Blonde Ambition: How to Get Golden Tresses in Korea
Every week on the message boards of Expat Women in Korea I’ll see a post about the plight of being Blonde in Korea. Maintaining luscious, golden locks isn’t so tough if you have the right tools (or the right stylist – Kimchi Days and Soju Nights recommends JP Hair). To all the blonde and/ or DIY (Do-It-Yourself) women in Korea, there are two salon supply stores in the Sincheon area (near Jamsil, not Hongdae).
The reason I’m actually blonde in the first place is due to a Korean hair salon f*ck up. The first time I went in I wanted some warm highlights. They did a great job of lightening up my practically black hair. I was so thrilled, I even wrote a blog post about the experience. Fast forward a few months to about this time last year. I was heading up to Seoul from Busan to see my boyfriend at the time (he was a military man, but was one of the good guys – they exist!). I asked that they give me all over highlights. What I got was not at all what I had asked for!
I ended up with auburn (read: orange) hair, and was pretty peeved. When I moved to Seoul I was told that hair dressers were more familiar with western hair, so when I went in for a cut and the stylists suggested highlights I was more inclined to go for it. I have no photos, but the colour turned out the opposite of what you see above. I had blonde hair and chunky dark brown roots. After hair fail upon fail I took matters into my own hands.
Here are the directions for the salon supply store in Sincheon (by Jamsil in Seoul): take exit 4 of 신천 station. Walk directly out and turn left between the Lotteria and the McDonald’s. Walk about 3 blocks and you’ll see this shop on the left hand side. The actual address is in the photos above (25 Olympic-ro 12-gil).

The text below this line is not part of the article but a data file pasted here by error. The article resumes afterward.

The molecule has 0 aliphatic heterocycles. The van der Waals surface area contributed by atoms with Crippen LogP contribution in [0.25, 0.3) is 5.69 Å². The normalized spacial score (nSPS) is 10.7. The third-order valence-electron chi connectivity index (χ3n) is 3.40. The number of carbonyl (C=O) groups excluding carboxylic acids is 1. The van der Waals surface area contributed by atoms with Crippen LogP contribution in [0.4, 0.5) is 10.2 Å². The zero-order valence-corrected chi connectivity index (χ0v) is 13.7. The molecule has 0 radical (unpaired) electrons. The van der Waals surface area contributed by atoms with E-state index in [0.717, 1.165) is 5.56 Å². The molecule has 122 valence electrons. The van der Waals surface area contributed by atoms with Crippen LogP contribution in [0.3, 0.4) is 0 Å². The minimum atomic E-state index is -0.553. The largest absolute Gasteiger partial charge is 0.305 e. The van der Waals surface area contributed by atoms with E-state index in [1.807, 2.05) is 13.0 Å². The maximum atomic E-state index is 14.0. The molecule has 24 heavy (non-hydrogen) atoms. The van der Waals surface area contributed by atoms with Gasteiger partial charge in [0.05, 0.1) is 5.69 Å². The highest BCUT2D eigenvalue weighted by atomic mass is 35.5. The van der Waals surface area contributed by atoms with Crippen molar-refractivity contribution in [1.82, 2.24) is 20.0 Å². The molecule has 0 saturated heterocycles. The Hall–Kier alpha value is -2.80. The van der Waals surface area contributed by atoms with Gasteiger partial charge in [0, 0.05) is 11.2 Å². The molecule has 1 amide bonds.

The lady speaks a bit of English and is pretty knowledgeable about colours. She even helped me tone out pineapple yellow with dye since she doesn’t sell toner. The brand is one of the l’Oreal lines (Majirel) so it’s a lot less damaging (and has a lot less copper than typical box dye).
If you’re pulling colour from very dark hair, you’ll likely need to use a bleach. My personal recommendation (I’m not a hair stylist) would be to get a highlighting cap. This way you can subtly go from dark to light in a few steps. Since you’re not paying a hair stylist, you can afford the time and effort it’ll take to go from dark to light safely. Don’t be hasty, don’t be cheap, take care of yourself. If you have to do it in a weekend, here’s a how-to guide. My naturally dark brown hair always goes a brassy orange (because red is tough to pull). To offset the orange you’ll need to apply colour with a hint of green (check out the color wheel). I know that’s terrifying, but it works. I usually combine a 10 and a 7 or an 8 when dying my hair. My roots are almost always a different colour than the rest of my hair, but I try to ombré so that it doesn’t look chunky. It’s not perfect, but being blonde in Korea is tough!
Vanilla gold? Give it a hard pass. This blonde in Korea box colour, especially in foam form, isn’t going to give you the change you’re looking for. It’s just not strong enough to do a dang thing.
I have found a second salon supply store that’s actually closer to my gym and my apartment. Sincheon is on an angle, however, so instructions would be difficult to follow. If you’re looking for a greater selection please feel free to message me on my Facebook fan page (and give it a like while you’re at it!).
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